- Beautifully illustrated with many rare and unpublished photographs
- Compiled mainly from unpublished sources, including regimental archives
- Every action during the Second World War covered in detail, including the names of all casualties, wounded and killed
- The personal stories of those who served during the Second World War, Greece, Palestine, BAOR, Northern Ireland and the Gulf War
- Foreword by Brigadier Andrew Hughes CBE, former Colonel of the Royal Lancers (Queen Elizabeths’ Own)
During its seventy-one years of existence, the 17th/21st Lancers became one of the best-known British cavalry regiments of all time. Beloved by the press as the ‘Death or Glory Boys’, their renowned skull and crossbones ‘motto’ was one of the most recognised cap badges of the British Army. Death or Glory: The 17th/21st Lancers 1922-1933
, written by a former member of the Regiment, tells their complete story for the first time, much of which is in the words of those who served.
The Regiment’s role during the Second World War at home as well as North Africa, Italy, Austria, Greece and Palestine in the aftermath of the war, including four years of service in Northern Ireland at the height of the ‘Troubles’ and the Gulf War – where one of its crews achieved the longest ever direct-fire tank kill – are covered in exhaustive detail.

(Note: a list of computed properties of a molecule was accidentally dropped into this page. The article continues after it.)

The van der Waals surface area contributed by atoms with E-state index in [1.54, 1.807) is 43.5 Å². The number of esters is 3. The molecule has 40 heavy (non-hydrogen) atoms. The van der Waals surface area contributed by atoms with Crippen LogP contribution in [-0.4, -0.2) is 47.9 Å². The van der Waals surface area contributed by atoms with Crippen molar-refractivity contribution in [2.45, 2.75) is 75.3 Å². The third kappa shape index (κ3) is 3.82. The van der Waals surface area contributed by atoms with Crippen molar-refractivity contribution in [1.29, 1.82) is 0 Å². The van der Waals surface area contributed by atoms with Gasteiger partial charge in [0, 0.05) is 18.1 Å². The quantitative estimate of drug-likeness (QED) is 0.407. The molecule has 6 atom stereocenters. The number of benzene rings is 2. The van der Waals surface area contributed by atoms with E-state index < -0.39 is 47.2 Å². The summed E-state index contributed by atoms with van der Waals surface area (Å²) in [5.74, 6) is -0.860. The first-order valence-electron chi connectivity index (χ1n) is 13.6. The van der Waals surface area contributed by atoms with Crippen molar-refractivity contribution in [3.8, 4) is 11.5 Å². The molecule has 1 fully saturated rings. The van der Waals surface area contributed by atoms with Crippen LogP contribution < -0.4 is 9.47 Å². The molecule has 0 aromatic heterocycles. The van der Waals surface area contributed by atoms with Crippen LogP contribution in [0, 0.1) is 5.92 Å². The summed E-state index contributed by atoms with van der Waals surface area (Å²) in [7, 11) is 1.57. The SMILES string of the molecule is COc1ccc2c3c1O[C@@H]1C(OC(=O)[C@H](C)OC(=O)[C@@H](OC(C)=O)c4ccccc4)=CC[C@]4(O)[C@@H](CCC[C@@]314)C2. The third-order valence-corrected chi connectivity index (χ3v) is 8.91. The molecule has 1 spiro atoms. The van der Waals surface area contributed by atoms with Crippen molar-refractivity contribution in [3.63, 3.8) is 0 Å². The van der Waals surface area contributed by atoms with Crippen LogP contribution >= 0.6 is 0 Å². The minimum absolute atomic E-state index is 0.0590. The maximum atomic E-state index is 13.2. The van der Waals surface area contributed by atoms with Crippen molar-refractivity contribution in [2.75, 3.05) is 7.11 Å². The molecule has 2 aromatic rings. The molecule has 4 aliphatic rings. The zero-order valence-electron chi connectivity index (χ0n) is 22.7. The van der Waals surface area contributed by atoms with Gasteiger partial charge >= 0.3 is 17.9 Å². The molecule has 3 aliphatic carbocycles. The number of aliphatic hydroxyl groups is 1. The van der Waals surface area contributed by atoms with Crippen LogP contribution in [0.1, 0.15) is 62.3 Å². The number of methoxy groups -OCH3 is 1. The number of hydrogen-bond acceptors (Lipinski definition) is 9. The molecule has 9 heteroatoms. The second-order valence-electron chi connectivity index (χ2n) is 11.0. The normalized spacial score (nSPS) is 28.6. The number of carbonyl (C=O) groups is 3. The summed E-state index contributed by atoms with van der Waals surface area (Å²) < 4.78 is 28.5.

Personal accounts add colour to descriptions of routine life for a cavalry regiment in Egypt and India as well as an armoured regiment during the Cold War serving in Germany, Hong Kong, Libya, Yemen and Belize.
Appendices include a definitive Roll of Honour with all Commanding Officers, Colonels of the Regiment and RSMs.
||248 x 172 mm
||21 January 2021
||96 black-and-white and 32 colour photographs
Kevin Shannon’s father, Bill, took part in Operation Tonga. Shannon spent ten years in the British Army, serving in a number of regiments. After many years of teaching history in a secondary school, he now works with young people with behavioural problems.